Oparanya not aware of proposed tax on chicken
27 January 2014, 09:45
Kakamega - Kakamega governor, Wycliffe Oparanya says he doesn’t know what is contained in the controversial Finance Bill 2013 that proposes tax on chicken.
He said he will scrutinize the Bill once it reaches him, before signing it into law, The Standard reports.
His sentiments came as the proposed Bill continues to draw mixed reactions from the county’s residence, some saying they will oppose it in the court, if the governor signs it.
Last week, the Transitional Authority backed the move by some of the counties to increase new levies despite public outcry.
TA said for counties to grow economically they have to find their own means of getting revenue instead of depending on little funding allocated to them by the central government.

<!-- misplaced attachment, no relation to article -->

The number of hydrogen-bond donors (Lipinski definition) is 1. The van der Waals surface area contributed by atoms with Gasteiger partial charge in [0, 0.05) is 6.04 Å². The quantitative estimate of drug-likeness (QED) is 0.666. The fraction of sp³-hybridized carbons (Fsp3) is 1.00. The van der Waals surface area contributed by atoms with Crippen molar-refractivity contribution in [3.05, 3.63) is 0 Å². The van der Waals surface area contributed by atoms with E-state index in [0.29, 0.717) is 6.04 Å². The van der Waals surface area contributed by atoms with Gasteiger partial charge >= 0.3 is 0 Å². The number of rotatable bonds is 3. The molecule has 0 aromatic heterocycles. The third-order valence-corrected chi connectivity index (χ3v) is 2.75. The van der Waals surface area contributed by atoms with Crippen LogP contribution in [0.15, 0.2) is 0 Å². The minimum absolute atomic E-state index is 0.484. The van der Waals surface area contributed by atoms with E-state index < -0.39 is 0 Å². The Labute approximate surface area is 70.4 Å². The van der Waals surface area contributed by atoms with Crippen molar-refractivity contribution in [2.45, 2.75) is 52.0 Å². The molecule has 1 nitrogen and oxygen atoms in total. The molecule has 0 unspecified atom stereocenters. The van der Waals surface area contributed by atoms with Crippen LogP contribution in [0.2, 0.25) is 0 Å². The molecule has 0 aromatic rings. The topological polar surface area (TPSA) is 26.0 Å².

“It’s a must for county governments to get money from the people, the public wants the county government to construct roads and markets for them, where does this money come from,” said TA's chairman, Kinuthia Wamwangi.
He said the constitution stipulates on public participation on matters of county developments calling on the public to play their part.
He said there was need to put a proper engagement between the stakeholders, the public and the county governments before any new taxes are imposed on them.
“We urge the counties to properly follow the law, the constitution is clear that in every county development issue there should be public participation. Therefore the public must be involved and should agree on the decisions made," he said.
According to Wamwangi, the public should understand the importance of devolution and embrace it without complaining.
“The time to sit down and complain is over, people should participate and build devolution,'' he added.
However Kinuthia called on all county governments to consult all stakeholders before imposing any increments that would hurt the ordinary Kenyan.
The move comes as most of the county governments increased levies and taxes imposed to some services.
Mombasa county government is among the counties on top of the blame from the public and the business community.
- For more visit The Standard